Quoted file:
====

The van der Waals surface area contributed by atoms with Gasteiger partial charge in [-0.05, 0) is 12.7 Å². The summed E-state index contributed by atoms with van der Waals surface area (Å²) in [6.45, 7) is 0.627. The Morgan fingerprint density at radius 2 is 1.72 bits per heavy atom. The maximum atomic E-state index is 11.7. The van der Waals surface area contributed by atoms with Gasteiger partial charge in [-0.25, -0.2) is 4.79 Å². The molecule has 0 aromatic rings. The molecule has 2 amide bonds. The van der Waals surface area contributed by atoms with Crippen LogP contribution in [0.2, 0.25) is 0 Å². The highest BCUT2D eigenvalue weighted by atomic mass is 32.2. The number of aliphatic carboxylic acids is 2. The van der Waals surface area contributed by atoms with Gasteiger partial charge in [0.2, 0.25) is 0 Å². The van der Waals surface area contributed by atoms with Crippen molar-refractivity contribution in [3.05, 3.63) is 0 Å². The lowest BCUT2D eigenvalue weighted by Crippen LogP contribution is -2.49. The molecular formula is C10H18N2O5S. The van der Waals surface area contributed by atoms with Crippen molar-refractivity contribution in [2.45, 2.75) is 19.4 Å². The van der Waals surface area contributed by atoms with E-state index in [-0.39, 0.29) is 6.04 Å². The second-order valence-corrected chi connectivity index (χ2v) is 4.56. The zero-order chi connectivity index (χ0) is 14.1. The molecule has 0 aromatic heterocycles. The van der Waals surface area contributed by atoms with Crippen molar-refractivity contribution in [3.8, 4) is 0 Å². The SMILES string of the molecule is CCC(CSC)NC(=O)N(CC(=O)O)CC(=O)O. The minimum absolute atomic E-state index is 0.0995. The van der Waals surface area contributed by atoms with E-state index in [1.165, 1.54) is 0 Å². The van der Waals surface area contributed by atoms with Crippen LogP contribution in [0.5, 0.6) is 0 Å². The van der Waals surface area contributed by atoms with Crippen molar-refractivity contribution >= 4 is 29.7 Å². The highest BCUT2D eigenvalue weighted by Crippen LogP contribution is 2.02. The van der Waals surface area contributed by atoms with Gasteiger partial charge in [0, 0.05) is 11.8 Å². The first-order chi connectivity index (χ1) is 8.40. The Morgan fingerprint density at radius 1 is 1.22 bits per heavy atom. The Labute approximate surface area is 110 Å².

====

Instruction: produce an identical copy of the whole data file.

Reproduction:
The van der Waals surface area contributed by atoms with Gasteiger partial charge in [-0.05, 0) is 12.7 Å². The summed E-state index contributed by atoms with van der Waals surface area (Å²) in [6.45, 7) is 0.627. The Morgan fingerprint density at radius 2 is 1.72 bits per heavy atom. The maximum atomic E-state index is 11.7. The van der Waals surface area contributed by atoms with Gasteiger partial charge in [-0.25, -0.2) is 4.79 Å². The molecule has 0 aromatic rings. The molecule has 2 amide bonds. The van der Waals surface area contributed by atoms with Crippen LogP contribution in [0.2, 0.25) is 0 Å². The highest BCUT2D eigenvalue weighted by atomic mass is 32.2. The number of aliphatic carboxylic acids is 2. The van der Waals surface area contributed by atoms with Gasteiger partial charge in [0.2, 0.25) is 0 Å². The van der Waals surface area contributed by atoms with Crippen molar-refractivity contribution in [3.05, 3.63) is 0 Å². The lowest BCUT2D eigenvalue weighted by Crippen LogP contribution is -2.49. The molecular formula is C10H18N2O5S. The van der Waals surface area contributed by atoms with Crippen molar-refractivity contribution in [2.45, 2.75) is 19.4 Å². The van der Waals surface area contributed by atoms with E-state index in [-0.39, 0.29) is 6.04 Å². The second-order valence-corrected chi connectivity index (χ2v) is 4.56. The zero-order chi connectivity index (χ0) is 14.1. The molecule has 0 aromatic heterocycles. The van der Waals surface area contributed by atoms with Crippen molar-refractivity contribution in [3.8, 4) is 0 Å². The SMILES string of the molecule is CCC(CSC)NC(=O)N(CC(=O)O)CC(=O)O. The minimum absolute atomic E-state index is 0.0995. The van der Waals surface area contributed by atoms with E-state index in [1.165, 1.54) is 0 Å². The van der Waals surface area contributed by atoms with Crippen LogP contribution in [0.5, 0.6) is 0 Å². The van der Waals surface area contributed by atoms with Crippen molar-refractivity contribution >= 4 is 29.7 Å². The highest BCUT2D eigenvalue weighted by Crippen LogP contribution is 2.02. The van der Waals surface area contributed by atoms with Gasteiger partial charge in [0, 0.05) is 11.8 Å². The first-order chi connectivity index (χ1) is 8.40. The Morgan fingerprint density at radius 1 is 1.22 bits per heavy atom. The Labute approximate surface area is 110 Å².